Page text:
Six Rookie mistakes in China

Thousands of foreign business people head to China every week. Most first timers and many repeat visitors make the same mistakes. Your trip can be significantly more successful if you make key decisions, before you get on the plane. It’s too late once you arrive.1. Expect to go many times

The time and resources needed for learning the Chinese market, finding the right opportunities, and then establishing and nurturing local relationships needs many visits – and a genuine commitment. You need to be in China more than once or twice. Get a visa that lets you achieve that.

2. Hire an interpreter

The Chinese companies you meet may have an English speaker or may hire an interpreter to liaise with you but they will be serving that employer’s needs. Not yours. If you don’t hire a Mandarin speaking business advisor (which you should do) then you definitely should hire an interpreter. A good interpreter can become a key part of your business in China because you will need to operate on a level of trust with them. More

3. Get a car and driver

Forget about driving, catching subway trains and avoid taxis if your budget lets you. The best option is to hire a driver with car for a whole day or week. The drivers are semi-professional, speak some English and generally use vehicles that are less than 5 years old with air conditioning. Use it as a mobile office. Make calls, read and work while in transit. There will be plenty of transit time!

4. Get a local phone

Unless you or your company has an unlimited budget, buy a local phone and SIM card. It is a cheap and easy way to call people in China and may give you an advantage over foreign competitors. Most locals aren’t registered to call overseas phone numbers and even if they are, they avoid the expense. It is much easier for your Chinese contacts to call you or your translator on a local number. More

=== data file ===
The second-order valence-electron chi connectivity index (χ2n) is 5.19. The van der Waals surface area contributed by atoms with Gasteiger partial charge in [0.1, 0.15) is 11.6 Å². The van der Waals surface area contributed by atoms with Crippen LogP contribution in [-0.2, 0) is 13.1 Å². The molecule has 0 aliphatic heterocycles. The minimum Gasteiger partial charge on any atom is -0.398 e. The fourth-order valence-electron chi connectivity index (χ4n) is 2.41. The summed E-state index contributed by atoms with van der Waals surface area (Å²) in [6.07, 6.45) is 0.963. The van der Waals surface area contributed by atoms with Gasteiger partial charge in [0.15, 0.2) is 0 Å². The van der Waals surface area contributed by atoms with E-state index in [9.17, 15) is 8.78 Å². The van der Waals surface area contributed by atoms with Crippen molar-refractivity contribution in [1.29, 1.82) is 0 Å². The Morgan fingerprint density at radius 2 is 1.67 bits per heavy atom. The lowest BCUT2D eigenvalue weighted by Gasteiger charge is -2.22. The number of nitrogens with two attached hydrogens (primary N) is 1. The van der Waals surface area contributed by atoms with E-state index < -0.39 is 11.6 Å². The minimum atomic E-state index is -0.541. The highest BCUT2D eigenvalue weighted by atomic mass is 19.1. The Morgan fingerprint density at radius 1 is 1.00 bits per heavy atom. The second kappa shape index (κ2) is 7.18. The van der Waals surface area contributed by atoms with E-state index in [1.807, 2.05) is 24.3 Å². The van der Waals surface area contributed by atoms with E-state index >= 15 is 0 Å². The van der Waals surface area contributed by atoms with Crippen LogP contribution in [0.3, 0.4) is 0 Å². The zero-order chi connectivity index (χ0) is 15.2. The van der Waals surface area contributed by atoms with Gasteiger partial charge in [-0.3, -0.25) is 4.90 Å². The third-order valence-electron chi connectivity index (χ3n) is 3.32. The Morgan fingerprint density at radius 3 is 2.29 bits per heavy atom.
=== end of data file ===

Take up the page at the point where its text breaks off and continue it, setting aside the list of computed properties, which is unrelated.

5. Fight for the bill/check

You will probably eat for business at lunchtime and your Chinese host will pick a lunch venue. On arrival be guided on where to sit. When the meal ends,  it is a bad omen for the host to insist you pay or share the bill. A waiter will bring the bill/check and you should gesture to pay. Not ‘fighting’ can appear as though you think that the host owes you the meal. So. Offer to pay, the host will insist that he pays, you can offer to pay again, and then acquiesce. Surrender.

6. Forget traveller’s checks/cheques.

Very few people in China have a credit card. None have a check book. In China, cash is king. The local currency is called the Renminbi (RMB). Visit your local bank before you fly and buy some Chinese cash to have with you on arrival. Taxicabs, limo drivers, small shops and many businesses only accept cash.

A full list of tips, tricks and advice can be found on our app, Nixon Toolkit.


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